How do we make sure that the way we are using AI to support decision-making is somehow sound? That is a much tougher question to answer, but a critical one, as Åse Johannessen, senior research at Deltares, reminded the GWP TEC online seminar at its outset. This question is also driving a GWP-led initiative to set up an “AI lab” focused on water governance issues. How we use AI technology in human decision-making problems – how we apply it in governance situations, reliably and ethically – is ultimately a question that only humans can answer, too. (Although I could not help asking ChatGPT to write me a quick plan for attacking that problem. Which it did, in about 20 seconds.)

There are some areas of traditional IWRM practice that I personally would not want AI to do for us – for example, bringing people together to learn about what’s happening in a watershed, sharing perspectives, seeking a pathway to consensus, creating solid working relationships along the way that ultimately lead to action and implementation.

Using AI to support better human dialogue

AI obviously cannot replace human dialogue and negotiation among stakeholders. But can it support even that process? Theoretically, yes. During the GWP TEC online dialog, I typed a question into the premium version of ChatGPT, asking it to develop an approach for creating an agent-based model – that is, a model that simulates the behavior of individual actors or stakeholders in a system – in which the simulated stakeholders had different perspectives and had to seek consensus on a sustainable way to manage their common water resource.

In about twenty seconds, I had the outline of a plan for developing such a simulation model, including how to match the specifics of it to a particular basin, and to that basin’s specific stakeholder groups. I even had the basic structure I needed for writing the relevant computer code. (Assuming I can write Python, which I can’t.)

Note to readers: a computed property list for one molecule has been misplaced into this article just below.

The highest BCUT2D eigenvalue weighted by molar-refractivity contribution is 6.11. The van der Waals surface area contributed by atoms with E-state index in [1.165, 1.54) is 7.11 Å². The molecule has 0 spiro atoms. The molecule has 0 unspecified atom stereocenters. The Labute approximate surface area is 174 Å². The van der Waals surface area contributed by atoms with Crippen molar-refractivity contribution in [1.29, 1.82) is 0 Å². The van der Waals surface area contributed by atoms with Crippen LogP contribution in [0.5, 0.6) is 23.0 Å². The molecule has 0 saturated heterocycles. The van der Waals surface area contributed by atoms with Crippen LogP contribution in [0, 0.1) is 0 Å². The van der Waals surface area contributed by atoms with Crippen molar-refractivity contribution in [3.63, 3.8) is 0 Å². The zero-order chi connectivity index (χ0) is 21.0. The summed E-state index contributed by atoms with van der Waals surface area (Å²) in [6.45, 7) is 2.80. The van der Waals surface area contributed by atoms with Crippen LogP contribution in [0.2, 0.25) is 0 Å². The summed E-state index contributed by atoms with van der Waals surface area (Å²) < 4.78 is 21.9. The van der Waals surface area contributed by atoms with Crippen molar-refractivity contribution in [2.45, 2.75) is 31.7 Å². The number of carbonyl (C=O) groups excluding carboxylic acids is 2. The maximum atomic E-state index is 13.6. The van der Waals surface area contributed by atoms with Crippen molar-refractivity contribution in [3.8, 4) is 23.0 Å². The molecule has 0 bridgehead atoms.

Do I recommend going that far? Simulating real multistakeholder processes, real people meeting in real transboundary riparian system, with AI-powered computer models?

No, I don’t, any more than I recommend moving to Mars, or doing space-based geo-engineering, to solve our global warming problems here on Earth.

But I do believe we need to explore how AI can best help us do some of the work that will empower those real people to understand their water resources better, and to come to better decisions faster, with better data and deeper understanding of what climate change is already doing to their water systems, what it might do in the future, and what they can do about it.

AI is here to stay – and we need to use it

What AI can never replace, no matter how good it gets, is the process of coming together, talking, learning, building relationship and trust, making choices about different policy options, and negotiating around values-based tradeoffs – the very human process that lies at the heart of all large-scale water management processes (and many other sustainable development processes).

AI can help, and we need it to help. We need to quickly learn a lot more about how it can help – and maybe hurt – such processes. Because whether like it or not, AI is here, and it is going to shape the way we work with water in the coming generation. That is the reality.

At least, until the next technological revolution comes along.

P.S. Yes, in case you are wondering, I am aware that AI server farms currently consume enormous amounts of water. Perhaps that is one of the first water-management problems we should use AI to help us solve!